We have determined that Bishop Rhoades’ travel to Puerto Rico with J.T. and another man considering the priesthood occurred when J.T. was an adult. This was the only time that Bishop Rhoades travelled with J.T. The report relating to multiple trips was the result of an honest, mistaken recollection and the passage of nearly three decades. All of Bishop Rhoades’ contact with J.T. was in the context of pastoral care and arose out of the recognized tradition of prison ministry.
This has been a case of a public airing of mere speculation of impropriety with no foundation. In this case, the leaking of what turned out to be an unfounded report did unnecessary harm. This has done a disservice to actual victims of sexual abuse. It has also caused significant and unnecessary harm to Bishop Rhoades.
We encourage reports of any suspicion of the abuse of a child to law enforcement and ChildLine (1-800-932-0313). But once reports are made to proper authorities, they should be fully investigated without public speculation about guilt. Where appropriate, we will bring charges. Here, we found no evidence of wrongdoing. We now regard this case as closed.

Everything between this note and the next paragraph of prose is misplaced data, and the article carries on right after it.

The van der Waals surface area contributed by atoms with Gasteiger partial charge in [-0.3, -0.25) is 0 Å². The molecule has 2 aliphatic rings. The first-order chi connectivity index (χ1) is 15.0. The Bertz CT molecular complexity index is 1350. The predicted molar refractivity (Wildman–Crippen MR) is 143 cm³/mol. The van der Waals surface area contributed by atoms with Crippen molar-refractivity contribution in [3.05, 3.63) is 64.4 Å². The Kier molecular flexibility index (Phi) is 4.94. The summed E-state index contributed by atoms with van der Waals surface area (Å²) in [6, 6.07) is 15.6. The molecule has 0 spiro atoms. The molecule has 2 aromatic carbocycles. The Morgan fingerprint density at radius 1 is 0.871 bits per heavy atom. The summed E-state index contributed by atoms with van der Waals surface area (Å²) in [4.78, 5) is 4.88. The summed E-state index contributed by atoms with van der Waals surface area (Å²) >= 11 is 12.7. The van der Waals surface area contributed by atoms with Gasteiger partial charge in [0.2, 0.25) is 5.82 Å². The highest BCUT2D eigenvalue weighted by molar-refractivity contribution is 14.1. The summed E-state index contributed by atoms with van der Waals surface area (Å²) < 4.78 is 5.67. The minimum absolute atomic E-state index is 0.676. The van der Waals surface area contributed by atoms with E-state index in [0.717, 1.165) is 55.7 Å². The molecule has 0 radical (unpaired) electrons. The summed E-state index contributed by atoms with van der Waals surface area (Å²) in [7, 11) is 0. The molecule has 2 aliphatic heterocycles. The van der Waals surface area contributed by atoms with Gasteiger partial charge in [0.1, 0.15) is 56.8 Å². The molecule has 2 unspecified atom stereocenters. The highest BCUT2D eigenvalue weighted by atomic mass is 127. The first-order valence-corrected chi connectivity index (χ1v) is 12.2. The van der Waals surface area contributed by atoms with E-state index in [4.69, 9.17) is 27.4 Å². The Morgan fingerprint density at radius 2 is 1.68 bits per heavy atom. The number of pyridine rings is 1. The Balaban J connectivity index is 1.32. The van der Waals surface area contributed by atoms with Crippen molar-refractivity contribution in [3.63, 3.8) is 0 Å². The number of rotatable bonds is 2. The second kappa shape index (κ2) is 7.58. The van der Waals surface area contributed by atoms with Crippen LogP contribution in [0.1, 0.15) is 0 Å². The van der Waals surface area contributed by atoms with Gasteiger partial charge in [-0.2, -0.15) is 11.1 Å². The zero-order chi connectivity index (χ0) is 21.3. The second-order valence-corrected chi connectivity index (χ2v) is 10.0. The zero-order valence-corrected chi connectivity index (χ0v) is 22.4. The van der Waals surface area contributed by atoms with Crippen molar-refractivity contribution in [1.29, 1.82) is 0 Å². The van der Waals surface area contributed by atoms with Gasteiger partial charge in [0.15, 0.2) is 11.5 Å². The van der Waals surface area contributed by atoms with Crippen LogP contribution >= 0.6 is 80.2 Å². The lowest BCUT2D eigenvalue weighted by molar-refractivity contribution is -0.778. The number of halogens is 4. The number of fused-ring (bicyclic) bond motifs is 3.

From the Diocese of Fort Wayne-South Bend:
The Diocese of Fort Wayne-South Bend appreciates the swift and thorough investigation into the unsubstantiated allegation against Bishop Kevin C. Rhoades. As anticipated, the investigation exonerated Bishop Rhoades. The district attorney found the allegation was without merit and stated, “After a full investigation, the Dauphin County District Attorney has determined that there is no basis to conclude that Bishop Kevin C. Rhoades ever engaged in a criminal or otherwise improper relationship.” The relationship in question was, “in the context of pastoral care and arose out of the recognized tradition of prison ministry.”
While it’s important that allegations be brought forward, it’s equally important for due process to take place. The result of this investigation underscores the importance of allowing appropriate authorities to determine credibility of accusations before the reputation of any individual is impugned in the court of public opinion.
The Diocese of Fort Wayne-South Bend stands firm in sympathy and support for all victims of child sexual abuse and encourages victims to report allegations. Bishop Rhoades expresses his gratitude for the support he has received from parishioners during the past week. He states, “I have offered up the pain of this difficult time for the victim survivors of child sexual abuse.”